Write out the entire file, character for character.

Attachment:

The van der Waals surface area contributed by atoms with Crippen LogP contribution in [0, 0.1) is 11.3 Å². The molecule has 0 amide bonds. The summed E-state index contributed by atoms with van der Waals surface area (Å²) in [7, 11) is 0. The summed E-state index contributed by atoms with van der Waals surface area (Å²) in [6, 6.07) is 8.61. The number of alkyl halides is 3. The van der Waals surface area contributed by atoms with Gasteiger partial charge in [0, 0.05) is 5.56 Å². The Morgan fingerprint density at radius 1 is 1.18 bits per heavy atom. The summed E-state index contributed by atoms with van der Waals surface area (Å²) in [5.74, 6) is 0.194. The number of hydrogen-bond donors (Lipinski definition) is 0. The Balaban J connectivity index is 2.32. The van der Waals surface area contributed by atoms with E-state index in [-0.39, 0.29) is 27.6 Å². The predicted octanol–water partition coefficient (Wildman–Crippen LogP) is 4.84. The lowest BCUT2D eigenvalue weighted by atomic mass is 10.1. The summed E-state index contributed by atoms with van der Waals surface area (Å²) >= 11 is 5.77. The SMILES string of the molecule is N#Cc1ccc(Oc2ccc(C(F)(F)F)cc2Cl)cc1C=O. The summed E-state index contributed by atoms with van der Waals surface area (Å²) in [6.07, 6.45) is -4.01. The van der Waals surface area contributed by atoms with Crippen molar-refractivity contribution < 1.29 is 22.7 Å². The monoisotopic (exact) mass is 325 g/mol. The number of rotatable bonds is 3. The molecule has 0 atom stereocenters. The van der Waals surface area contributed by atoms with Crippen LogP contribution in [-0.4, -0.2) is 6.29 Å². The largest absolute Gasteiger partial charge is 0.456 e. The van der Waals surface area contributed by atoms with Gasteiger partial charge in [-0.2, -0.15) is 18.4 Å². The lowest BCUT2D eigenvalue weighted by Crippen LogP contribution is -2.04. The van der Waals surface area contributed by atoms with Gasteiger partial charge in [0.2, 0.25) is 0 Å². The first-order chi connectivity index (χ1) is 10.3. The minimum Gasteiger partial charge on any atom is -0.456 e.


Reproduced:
The van der Waals surface area contributed by atoms with Crippen LogP contribution in [0, 0.1) is 11.3 Å². The molecule has 0 amide bonds. The summed E-state index contributed by atoms with van der Waals surface area (Å²) in [7, 11) is 0. The summed E-state index contributed by atoms with van der Waals surface area (Å²) in [6, 6.07) is 8.61. The number of alkyl halides is 3. The van der Waals surface area contributed by atoms with Gasteiger partial charge in [0, 0.05) is 5.56 Å². The Morgan fingerprint density at radius 1 is 1.18 bits per heavy atom. The summed E-state index contributed by atoms with van der Waals surface area (Å²) in [5.74, 6) is 0.194. The number of hydrogen-bond donors (Lipinski definition) is 0. The Balaban J connectivity index is 2.32. The van der Waals surface area contributed by atoms with E-state index in [-0.39, 0.29) is 27.6 Å². The predicted octanol–water partition coefficient (Wildman–Crippen LogP) is 4.84. The lowest BCUT2D eigenvalue weighted by atomic mass is 10.1. The summed E-state index contributed by atoms with van der Waals surface area (Å²) >= 11 is 5.77. The SMILES string of the molecule is N#Cc1ccc(Oc2ccc(C(F)(F)F)cc2Cl)cc1C=O. The summed E-state index contributed by atoms with van der Waals surface area (Å²) in [6.07, 6.45) is -4.01. The van der Waals surface area contributed by atoms with Crippen molar-refractivity contribution < 1.29 is 22.7 Å². The monoisotopic (exact) mass is 325 g/mol. The number of rotatable bonds is 3. The molecule has 0 atom stereocenters. The van der Waals surface area contributed by atoms with Crippen LogP contribution in [-0.4, -0.2) is 6.29 Å². The largest absolute Gasteiger partial charge is 0.456 e. The van der Waals surface area contributed by atoms with Gasteiger partial charge in [-0.2, -0.15) is 18.4 Å². The lowest BCUT2D eigenvalue weighted by Crippen LogP contribution is -2.04. The van der Waals surface area contributed by atoms with Gasteiger partial charge in [0.2, 0.25) is 0 Å². The first-order chi connectivity index (χ1) is 10.3. The minimum Gasteiger partial charge on any atom is -0.456 e.